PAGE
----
Glasgow & West Scotland

Council gives two marches go-ahead after Glasgow sectarian riot

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Media captionRoads were blocked as a result of the demonstrations

Glasgow City Council will allow two republican marches to take place a week after mass sectarian violence.

Organisers from Cairde Na Heireann and Friends of the Irish Republican Prisoners Welfare Association (IRPWA) met with the council and police to assess the risks of further clashes.

Council bosses previously threatened to take action against marches to protect the public.

But chief executive Annemarie O'Donnell said options were "limited by law".

Last Friday another march, led by the James Connolly Republican Flute Band, set off from Elder Park, Govan, but was soon met by a counter demonstration of "several hundred people" from loyalist groups.

Govan Road was blocked by officers and the Govan subway station was closed for a short period.

Image copyright @JustShelbyMay

Witnesses reported the use of smoke bombs.

Two men were arrested, charged and released on bail following the incident. They are expected to appear again before Glasgow Sheriff Court on 1 October.

Ms O'Donnell branded the events "a disgrace" and met with organisers of Saturday's marches along with police officers in light of "radically-changed circumstances".

The council later announced it had decided not to call another processions committee, meaning the two marches can go ahead as planned.

Cairde na hEireann will assemble at 14:00 and march from Millroad Street in the city's east end, along the Gallowgate and finish at Clyde Street.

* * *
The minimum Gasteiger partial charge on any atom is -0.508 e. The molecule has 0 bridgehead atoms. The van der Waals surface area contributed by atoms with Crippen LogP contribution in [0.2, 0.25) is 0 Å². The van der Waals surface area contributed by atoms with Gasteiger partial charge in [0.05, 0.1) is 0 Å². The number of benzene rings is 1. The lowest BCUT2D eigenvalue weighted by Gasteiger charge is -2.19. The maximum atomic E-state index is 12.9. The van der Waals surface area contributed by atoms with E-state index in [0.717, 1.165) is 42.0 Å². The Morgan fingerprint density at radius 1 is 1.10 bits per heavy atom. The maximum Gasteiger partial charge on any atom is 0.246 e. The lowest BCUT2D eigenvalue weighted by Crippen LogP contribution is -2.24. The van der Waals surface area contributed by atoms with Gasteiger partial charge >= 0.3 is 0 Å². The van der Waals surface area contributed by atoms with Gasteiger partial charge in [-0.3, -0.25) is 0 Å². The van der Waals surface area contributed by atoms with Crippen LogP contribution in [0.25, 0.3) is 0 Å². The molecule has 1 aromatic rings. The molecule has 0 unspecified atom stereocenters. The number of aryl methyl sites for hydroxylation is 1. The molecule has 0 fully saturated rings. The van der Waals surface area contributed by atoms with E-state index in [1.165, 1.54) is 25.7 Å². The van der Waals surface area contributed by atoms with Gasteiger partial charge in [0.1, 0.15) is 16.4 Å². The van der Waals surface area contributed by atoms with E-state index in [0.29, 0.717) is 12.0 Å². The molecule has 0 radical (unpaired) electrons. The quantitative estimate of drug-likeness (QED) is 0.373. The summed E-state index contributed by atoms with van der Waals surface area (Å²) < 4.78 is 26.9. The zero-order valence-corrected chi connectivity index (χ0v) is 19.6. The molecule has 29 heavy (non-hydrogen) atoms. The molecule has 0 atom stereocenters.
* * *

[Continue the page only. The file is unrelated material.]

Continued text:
Meanwhile, Friends of IRPWA will begin their procession at 15:00 from Blythswood Square, head down to the Broomielaw, on to Trongate and finish At Barrowlands Park.

'Must not be repeated'

The council said police would continue to monitor circumstances and that the decision was "not final and could change in response to a change in circumstances".

Ms O'Donnell added: "The scenes we saw in Govan on Friday must not be repeated. However, the options open to Glasgow City Council and Police Scotland are limited, both by the law - people's right to march and protest - and by circumstance.

"At this time, I am satisfied that severely restricting or prohibiting Saturday's processions would not reduce the likelihood of further trouble and might place additional burdens on Police Scotland as they manage an already difficult situation.

"I understand that people may not agree with this decision, but after my discussions with the police I am convinced this presents the best chance of keeping people safe.

"Ultimately, the responsibility for ensuring that Saturday's marches are safe lies with the organisers and the protesters. They must commit themselves to behave in a way which will not further stretch the patience of their fellow Glaswegians."

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